News From Around The Blogosphere 4.2.10

April 2, 2010

1. Researchers find aging gene in worm

Scientists funded by the Biotechnology and Biological Sciences Research Council (BBSRC) at the University of Birmingham have discovered that a gene called DAF-16 is strongly involved in determining the rate of ageing and average lifespan of the laboratory worm Caenorhabditis elegans (C. elegans) and its close evolutionary cousins. DAF-16 is found in many other animals, including humans. It is possible that this knowledge could open up new avenues for altering ageing, immunity and resistance to stresses in humans.

Of course it will be years before any practical application to humans comes out of this, if ever, but it’s cool none the less.

2. Exorcist discovers Satan behind media’s accurate coverage of Catholic sex scandal – We’ve already gotten one exorcist to claim that Satan was possessing the Church leaders into performing the rapes in the first place. Now another exorcist, Father Gabriele Amorth, has publicly stated that the media’s desire to inform the public of these crimes, particularly at the New York Times, was ‚Äúprompted by the devil.” I could have told you that. I mean, really, when was the last time the media was sincerely interested in honest journalism?

And speaking of demonic journalists. . .

3. Simon Singh reports once more in The Guardian – After winning his appeal, Singh wants to remind people that the battle for libel reform in the UK is only just beginning.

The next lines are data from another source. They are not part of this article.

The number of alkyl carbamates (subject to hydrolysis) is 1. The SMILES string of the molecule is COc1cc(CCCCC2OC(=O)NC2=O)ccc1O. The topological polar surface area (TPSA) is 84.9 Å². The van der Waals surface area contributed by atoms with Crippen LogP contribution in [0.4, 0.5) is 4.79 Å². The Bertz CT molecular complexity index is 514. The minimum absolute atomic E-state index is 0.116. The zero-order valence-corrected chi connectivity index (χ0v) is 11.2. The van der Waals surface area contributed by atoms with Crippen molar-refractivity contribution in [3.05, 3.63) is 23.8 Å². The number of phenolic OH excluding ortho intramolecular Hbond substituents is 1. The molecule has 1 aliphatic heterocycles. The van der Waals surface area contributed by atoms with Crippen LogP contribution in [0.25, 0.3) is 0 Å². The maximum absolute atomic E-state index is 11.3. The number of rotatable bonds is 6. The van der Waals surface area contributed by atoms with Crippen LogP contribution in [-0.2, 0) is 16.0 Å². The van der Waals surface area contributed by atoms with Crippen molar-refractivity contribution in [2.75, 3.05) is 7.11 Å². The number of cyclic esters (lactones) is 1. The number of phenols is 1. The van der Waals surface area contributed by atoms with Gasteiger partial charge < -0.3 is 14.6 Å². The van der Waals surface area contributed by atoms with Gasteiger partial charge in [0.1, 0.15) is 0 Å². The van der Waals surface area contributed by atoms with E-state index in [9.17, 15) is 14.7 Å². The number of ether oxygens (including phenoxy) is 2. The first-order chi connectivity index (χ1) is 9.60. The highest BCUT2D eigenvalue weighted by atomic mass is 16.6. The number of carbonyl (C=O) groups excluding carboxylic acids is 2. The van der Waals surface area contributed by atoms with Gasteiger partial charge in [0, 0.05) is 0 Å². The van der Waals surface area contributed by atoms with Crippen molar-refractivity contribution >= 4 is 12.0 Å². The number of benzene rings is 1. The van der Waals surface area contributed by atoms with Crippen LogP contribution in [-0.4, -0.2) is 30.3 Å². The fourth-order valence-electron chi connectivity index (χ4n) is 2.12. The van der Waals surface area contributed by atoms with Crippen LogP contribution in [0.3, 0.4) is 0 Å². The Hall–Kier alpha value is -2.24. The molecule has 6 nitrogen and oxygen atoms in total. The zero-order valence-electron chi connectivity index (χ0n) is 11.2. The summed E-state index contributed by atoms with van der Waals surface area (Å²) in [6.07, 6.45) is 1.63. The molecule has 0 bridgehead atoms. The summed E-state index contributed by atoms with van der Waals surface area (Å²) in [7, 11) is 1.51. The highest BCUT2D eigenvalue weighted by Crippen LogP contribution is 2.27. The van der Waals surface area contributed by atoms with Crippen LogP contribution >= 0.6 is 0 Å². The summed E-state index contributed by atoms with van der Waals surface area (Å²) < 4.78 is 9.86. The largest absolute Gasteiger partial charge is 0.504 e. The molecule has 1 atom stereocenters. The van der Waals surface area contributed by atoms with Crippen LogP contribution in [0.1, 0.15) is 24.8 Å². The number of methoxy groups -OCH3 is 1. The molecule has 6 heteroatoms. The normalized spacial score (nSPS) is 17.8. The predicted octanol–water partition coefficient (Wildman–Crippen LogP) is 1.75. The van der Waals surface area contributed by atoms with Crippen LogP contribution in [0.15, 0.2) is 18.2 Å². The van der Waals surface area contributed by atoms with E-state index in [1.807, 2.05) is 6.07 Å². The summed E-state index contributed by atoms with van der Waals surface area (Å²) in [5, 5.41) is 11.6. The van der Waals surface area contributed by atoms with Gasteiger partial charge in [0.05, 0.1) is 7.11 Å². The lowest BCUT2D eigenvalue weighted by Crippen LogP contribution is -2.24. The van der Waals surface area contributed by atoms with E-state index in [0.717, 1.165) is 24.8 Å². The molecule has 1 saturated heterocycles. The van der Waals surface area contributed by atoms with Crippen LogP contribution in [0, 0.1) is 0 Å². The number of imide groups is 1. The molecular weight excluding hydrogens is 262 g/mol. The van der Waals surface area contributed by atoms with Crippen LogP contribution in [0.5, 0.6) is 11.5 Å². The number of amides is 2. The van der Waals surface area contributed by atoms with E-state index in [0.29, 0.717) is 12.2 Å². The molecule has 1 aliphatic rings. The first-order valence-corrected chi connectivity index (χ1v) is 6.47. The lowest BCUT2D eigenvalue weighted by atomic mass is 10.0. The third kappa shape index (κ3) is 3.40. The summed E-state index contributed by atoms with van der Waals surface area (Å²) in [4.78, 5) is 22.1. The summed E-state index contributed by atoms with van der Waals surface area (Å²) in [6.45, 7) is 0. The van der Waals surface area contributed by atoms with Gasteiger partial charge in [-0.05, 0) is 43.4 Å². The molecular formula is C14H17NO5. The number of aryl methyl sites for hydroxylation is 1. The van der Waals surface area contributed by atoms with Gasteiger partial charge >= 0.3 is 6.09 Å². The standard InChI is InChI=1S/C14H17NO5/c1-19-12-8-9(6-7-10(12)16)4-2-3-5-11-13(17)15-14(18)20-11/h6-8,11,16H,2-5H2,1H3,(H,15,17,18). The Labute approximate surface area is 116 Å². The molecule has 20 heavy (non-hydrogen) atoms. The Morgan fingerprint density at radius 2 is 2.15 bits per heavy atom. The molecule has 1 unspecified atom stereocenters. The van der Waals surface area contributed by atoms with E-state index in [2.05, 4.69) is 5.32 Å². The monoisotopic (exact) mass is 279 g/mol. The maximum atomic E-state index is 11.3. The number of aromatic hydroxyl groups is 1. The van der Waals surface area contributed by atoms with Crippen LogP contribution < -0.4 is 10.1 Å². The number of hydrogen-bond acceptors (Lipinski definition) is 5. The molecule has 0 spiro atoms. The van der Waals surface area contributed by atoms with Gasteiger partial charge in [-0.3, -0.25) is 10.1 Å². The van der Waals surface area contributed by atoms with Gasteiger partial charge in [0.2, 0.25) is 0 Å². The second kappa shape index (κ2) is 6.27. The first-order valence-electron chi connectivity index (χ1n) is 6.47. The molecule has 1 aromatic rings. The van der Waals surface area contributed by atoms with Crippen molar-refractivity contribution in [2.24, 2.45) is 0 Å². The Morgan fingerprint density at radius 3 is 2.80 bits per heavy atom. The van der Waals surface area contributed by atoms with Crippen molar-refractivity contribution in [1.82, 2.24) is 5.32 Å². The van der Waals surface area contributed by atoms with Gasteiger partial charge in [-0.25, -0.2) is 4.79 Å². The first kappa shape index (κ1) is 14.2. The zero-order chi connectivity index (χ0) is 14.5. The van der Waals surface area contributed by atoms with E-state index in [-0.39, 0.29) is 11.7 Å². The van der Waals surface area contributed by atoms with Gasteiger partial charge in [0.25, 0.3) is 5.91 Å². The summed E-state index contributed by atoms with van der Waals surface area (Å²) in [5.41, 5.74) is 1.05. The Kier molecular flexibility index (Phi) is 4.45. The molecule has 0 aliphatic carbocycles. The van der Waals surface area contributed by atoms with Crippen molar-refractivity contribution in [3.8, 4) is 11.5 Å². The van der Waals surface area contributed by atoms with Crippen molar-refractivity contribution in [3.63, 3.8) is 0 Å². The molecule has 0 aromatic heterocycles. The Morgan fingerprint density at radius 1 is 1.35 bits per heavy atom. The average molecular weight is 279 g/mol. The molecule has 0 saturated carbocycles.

4. Filipinos celebrate this Zombie Weekend by crucifying themselves – This is an annual tradition in the Philippines on Zombie Weekend where many Filipinos choose to re-enact Jesus’ zombie-fication by actually nailing themselves to wooden crosses.

The Catholic Church disapproves of the annual ritual of devotion but says it cannot stop people in Asia’s largest Roman Catholic country from being voluntarily nailed to a cross or flagellating themselves, only educate them that it isn’t necessary.

Yes, the Catholic Church would much rather they celebrate in a more traditional fashion, by raping young boys and covering it up.

5. Scientists discover gene and part of the brain controlling gullibility, the WTF1 gene – And if you believed that then you have the WTF1 gene. April Fools!

Now speaking of April Fools. . .

6. Shroud of Turin is back in the news – Despite the fact that the face merely looks like the male model who happened to pose as Jesus in Renaissance paintings and despite its total debunking as a several hundred year old forgery, somehow someone has resurrected (hehe, see what I did there) the debate. And it couldn’t come at a more perfect time as it perfectly coincides with my April Fools piece in the Gotham Skeptic about the discovery of Jesus’ face in a Rorschach Test. Check it out.


News From Around The Blogosphere 3.11.10

March 12, 2010